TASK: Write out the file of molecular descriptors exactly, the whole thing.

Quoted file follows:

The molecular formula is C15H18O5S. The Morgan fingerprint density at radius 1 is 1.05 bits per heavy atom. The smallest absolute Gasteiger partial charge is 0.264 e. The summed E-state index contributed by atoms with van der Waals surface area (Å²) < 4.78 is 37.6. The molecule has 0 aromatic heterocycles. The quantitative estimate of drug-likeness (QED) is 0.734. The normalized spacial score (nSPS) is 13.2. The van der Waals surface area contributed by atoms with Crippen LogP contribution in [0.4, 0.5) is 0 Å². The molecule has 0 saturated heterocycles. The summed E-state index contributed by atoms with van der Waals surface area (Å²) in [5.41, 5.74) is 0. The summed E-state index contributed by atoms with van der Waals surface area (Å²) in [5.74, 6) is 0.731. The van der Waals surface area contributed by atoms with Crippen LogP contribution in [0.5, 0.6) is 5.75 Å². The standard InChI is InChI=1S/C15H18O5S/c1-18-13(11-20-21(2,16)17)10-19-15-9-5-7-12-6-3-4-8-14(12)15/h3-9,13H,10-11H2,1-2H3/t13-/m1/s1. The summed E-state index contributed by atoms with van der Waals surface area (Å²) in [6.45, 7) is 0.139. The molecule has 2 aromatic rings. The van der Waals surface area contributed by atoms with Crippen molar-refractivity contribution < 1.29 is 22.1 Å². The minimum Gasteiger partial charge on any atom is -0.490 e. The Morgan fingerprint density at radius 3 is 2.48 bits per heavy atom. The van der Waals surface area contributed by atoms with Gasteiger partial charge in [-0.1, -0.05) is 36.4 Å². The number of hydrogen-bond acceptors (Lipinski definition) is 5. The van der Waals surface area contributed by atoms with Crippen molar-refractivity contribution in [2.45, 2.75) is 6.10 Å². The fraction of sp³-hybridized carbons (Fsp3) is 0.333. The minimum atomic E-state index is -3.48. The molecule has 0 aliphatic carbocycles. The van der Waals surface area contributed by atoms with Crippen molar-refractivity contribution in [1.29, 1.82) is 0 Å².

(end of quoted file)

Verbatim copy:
The molecular formula is C15H18O5S. The Morgan fingerprint density at radius 1 is 1.05 bits per heavy atom. The smallest absolute Gasteiger partial charge is 0.264 e. The summed E-state index contributed by atoms with van der Waals surface area (Å²) < 4.78 is 37.6. The molecule has 0 aromatic heterocycles. The quantitative estimate of drug-likeness (QED) is 0.734. The normalized spacial score (nSPS) is 13.2. The van der Waals surface area contributed by atoms with Crippen LogP contribution in [0.4, 0.5) is 0 Å². The molecule has 0 saturated heterocycles. The summed E-state index contributed by atoms with van der Waals surface area (Å²) in [5.41, 5.74) is 0. The summed E-state index contributed by atoms with van der Waals surface area (Å²) in [5.74, 6) is 0.731. The van der Waals surface area contributed by atoms with Crippen LogP contribution in [0.5, 0.6) is 5.75 Å². The standard InChI is InChI=1S/C15H18O5S/c1-18-13(11-20-21(2,16)17)10-19-15-9-5-7-12-6-3-4-8-14(12)15/h3-9,13H,10-11H2,1-2H3/t13-/m1/s1. The summed E-state index contributed by atoms with van der Waals surface area (Å²) in [6.45, 7) is 0.139. The molecule has 2 aromatic rings. The van der Waals surface area contributed by atoms with Crippen molar-refractivity contribution < 1.29 is 22.1 Å². The minimum Gasteiger partial charge on any atom is -0.490 e. The Morgan fingerprint density at radius 3 is 2.48 bits per heavy atom. The van der Waals surface area contributed by atoms with Gasteiger partial charge in [-0.1, -0.05) is 36.4 Å². The number of hydrogen-bond acceptors (Lipinski definition) is 5. The van der Waals surface area contributed by atoms with Crippen molar-refractivity contribution in [2.45, 2.75) is 6.10 Å². The fraction of sp³-hybridized carbons (Fsp3) is 0.333. The minimum atomic E-state index is -3.48. The molecule has 0 aliphatic carbocycles. The van der Waals surface area contributed by atoms with Crippen molar-refractivity contribution in [1.29, 1.82) is 0 Å².